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#BIF17: Looking Ahead to 2018 Policy Landscape

October 18, 2017
The past year has seen a number of important changes in the legislative and policy landscape for biopharmaceutical companies of all sizes: Passage of the 21st Century Cures Act in December and PDUFA VI as part of the FDA Reauthorization Act (FDARA) in August, as well as the confirmation of Dr. Scott Gottlieb as FDA Commissioner, who has set an ambitious agenda for the agency. Continued talks on Capitol Hill on how best to fix the health insurance markets, and wider discussions about how to move towards value based payment systems are also important issues as we move into next year.

Looking ahead as to how these issues will affect innovative biopharmaceutical companies was the topic of a lively panel today at the 2017 BIO Investor Forum in San Francisco, California. Moderated by Dr. Cartier Esham, BIO’s Executive Vice President for Emerging Companies, the panelists included:

  • Jacques Bouchy, Senior Vice President Business Development and Corporate Communications, Kineta, Inc.

  • Sara Radcliffe, President and Chief Executive Officer, California Life Sciences Association (CLSA)

  • Brian Rye, Senior Healthcare Policy Analyst, Bloomberg Intelligence

  • Diana Shineman, PhD, Vice President of Research and Medical Programs, Tourette Association of America

  • Joel White, President, Council for Affordable Health Coverage (CAHC)

Value based payment arrangements – in which payment for a treatment is tied to the outcome it produces, rather than simply the volume of product sold – were a big topic of discussion.

“Value based contracting holds huge promise for us to focus the system on value, but some of the best examples of this so far have really been between specific companies and specific health plans. I think the details can be very difficult to pin down in a generalized way that would apply across many different arrangements. So as far as moving the concept of value based contracting forward with regard to what criteria govern these, myself I would look more toward advances in the private sector for that, but from the Federal government perspective, I think there’s a huge role in moving obstacles.”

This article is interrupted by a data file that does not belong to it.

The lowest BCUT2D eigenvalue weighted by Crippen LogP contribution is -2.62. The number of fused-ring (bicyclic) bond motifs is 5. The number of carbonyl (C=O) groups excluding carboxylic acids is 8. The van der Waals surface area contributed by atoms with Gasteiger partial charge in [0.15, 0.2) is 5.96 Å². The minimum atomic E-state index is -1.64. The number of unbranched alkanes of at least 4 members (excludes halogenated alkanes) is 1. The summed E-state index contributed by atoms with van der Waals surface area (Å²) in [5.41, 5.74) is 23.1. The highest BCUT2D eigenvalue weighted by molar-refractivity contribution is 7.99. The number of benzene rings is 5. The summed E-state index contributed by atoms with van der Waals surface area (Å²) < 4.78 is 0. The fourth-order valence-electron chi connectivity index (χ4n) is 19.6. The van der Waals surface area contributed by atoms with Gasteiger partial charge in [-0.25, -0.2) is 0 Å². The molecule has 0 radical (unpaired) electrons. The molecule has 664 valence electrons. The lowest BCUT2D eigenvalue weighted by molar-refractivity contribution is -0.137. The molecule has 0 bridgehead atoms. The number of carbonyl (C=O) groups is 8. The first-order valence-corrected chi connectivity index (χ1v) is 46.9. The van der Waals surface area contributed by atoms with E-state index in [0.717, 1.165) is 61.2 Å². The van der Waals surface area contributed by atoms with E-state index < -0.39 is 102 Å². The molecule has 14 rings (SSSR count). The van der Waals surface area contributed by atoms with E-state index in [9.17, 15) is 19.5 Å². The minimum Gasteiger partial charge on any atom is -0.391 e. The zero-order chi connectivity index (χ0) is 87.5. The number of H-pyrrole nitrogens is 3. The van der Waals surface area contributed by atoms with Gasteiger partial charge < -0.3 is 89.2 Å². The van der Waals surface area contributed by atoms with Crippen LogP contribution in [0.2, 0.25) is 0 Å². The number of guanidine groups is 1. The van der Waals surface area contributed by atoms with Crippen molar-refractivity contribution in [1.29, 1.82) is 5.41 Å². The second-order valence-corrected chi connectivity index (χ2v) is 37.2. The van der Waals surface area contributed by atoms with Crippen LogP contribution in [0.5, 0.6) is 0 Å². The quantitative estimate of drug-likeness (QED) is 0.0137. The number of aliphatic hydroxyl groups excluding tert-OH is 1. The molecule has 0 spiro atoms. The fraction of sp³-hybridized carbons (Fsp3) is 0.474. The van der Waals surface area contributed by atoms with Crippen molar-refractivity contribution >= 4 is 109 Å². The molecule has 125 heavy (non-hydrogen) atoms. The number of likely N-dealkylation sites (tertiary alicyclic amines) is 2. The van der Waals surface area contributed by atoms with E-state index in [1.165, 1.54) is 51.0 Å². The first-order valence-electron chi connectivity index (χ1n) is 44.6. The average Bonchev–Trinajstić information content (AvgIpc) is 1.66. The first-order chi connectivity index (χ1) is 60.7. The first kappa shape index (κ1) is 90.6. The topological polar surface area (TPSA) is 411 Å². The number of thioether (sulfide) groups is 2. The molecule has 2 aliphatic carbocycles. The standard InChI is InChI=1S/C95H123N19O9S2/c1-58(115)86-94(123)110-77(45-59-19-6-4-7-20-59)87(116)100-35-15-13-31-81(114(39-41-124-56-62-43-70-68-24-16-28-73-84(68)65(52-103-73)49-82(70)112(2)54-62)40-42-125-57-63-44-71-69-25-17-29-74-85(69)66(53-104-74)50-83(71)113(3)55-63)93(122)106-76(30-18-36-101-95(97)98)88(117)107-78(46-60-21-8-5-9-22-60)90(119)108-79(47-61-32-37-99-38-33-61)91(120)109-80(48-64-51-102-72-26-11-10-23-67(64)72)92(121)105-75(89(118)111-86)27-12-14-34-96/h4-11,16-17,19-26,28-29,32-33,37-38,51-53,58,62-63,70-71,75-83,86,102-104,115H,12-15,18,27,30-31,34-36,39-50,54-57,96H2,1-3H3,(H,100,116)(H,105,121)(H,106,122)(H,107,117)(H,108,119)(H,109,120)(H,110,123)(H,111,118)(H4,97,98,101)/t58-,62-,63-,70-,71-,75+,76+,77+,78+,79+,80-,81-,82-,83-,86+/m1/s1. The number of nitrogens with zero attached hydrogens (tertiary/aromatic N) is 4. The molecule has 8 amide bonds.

Those obstacles include the Physician Self-Referral Law (“Stark” law) and the Federal Anti-Kickback statute, which could be interpreted to prohibit drug companies from providing discounts and rebates for their products based upon the performance of a drug in a given patient or class of patients. “Both of these laws really present some obstacles to innovative value-based contracting, and so that’s where, at least at CLSA, we’re really trying to think through ‘what proposals can we make to really remove those obstacles?’” Radcliffe continued.

Bloomberg’s Brian Rye also named Medicaid’s “Best Price” requirement as a barrier to value based contracting. “When you start talking about outcomes based or indication based pricing, if you have as a component of that a very low price for one indication, if that all of a sudden becomes the benchmark for all of Medicaid, that’s an issue,” said Rye, one that “Congress will have to grapple with.”

But despite these barriers, CAHC’s Joel White argued that it will be worth the effort for Congress and other policymakers to make the systemic changes needed to facilitate greater uptake of the arrangements. “We’ve done a budget impact of this and an economic analysis of making these changes. We estimate $71 billion dollars of annual savings once fully implemented. $71 billion a year…. That’s real money, even in Washington.”

Another theme touched upon by several panelists was an increased push in recent years to collect data that will demonstrate value and allow drug companies to make a strong pharmacoeconomic case when negotiating with payers for reimbursement of their products – in addition to the data needed to prove a drug’s safety and efficacy to the FDA.

Dr. Diana Shineman of the Tourette Association of America noted that patient groups are also increasingly striving to collect data to quantify the impact of diseases upon patients. “For Tourette and tick disorders, we have prevalence numbers, but they’re not really great. We think they’re grossly underestimated – it’s estimated that about 1 in 100 are affected by Tourette or a related tick disorder, but we don’t really have any baseline data on socioeconomic impact of the disorder. So that’s something that we’re really prioritizing because we see that we as a patient community need to have that data: how is this affecting people’s lives, how is it affecting their ability to work, their contribution to society, and our hope is that if we can show the impact that that will drive innovation and drive interest from biotech and pharma to invest in new therapies.”

To read more coverage of the 2017 BIO Investor Forum, visit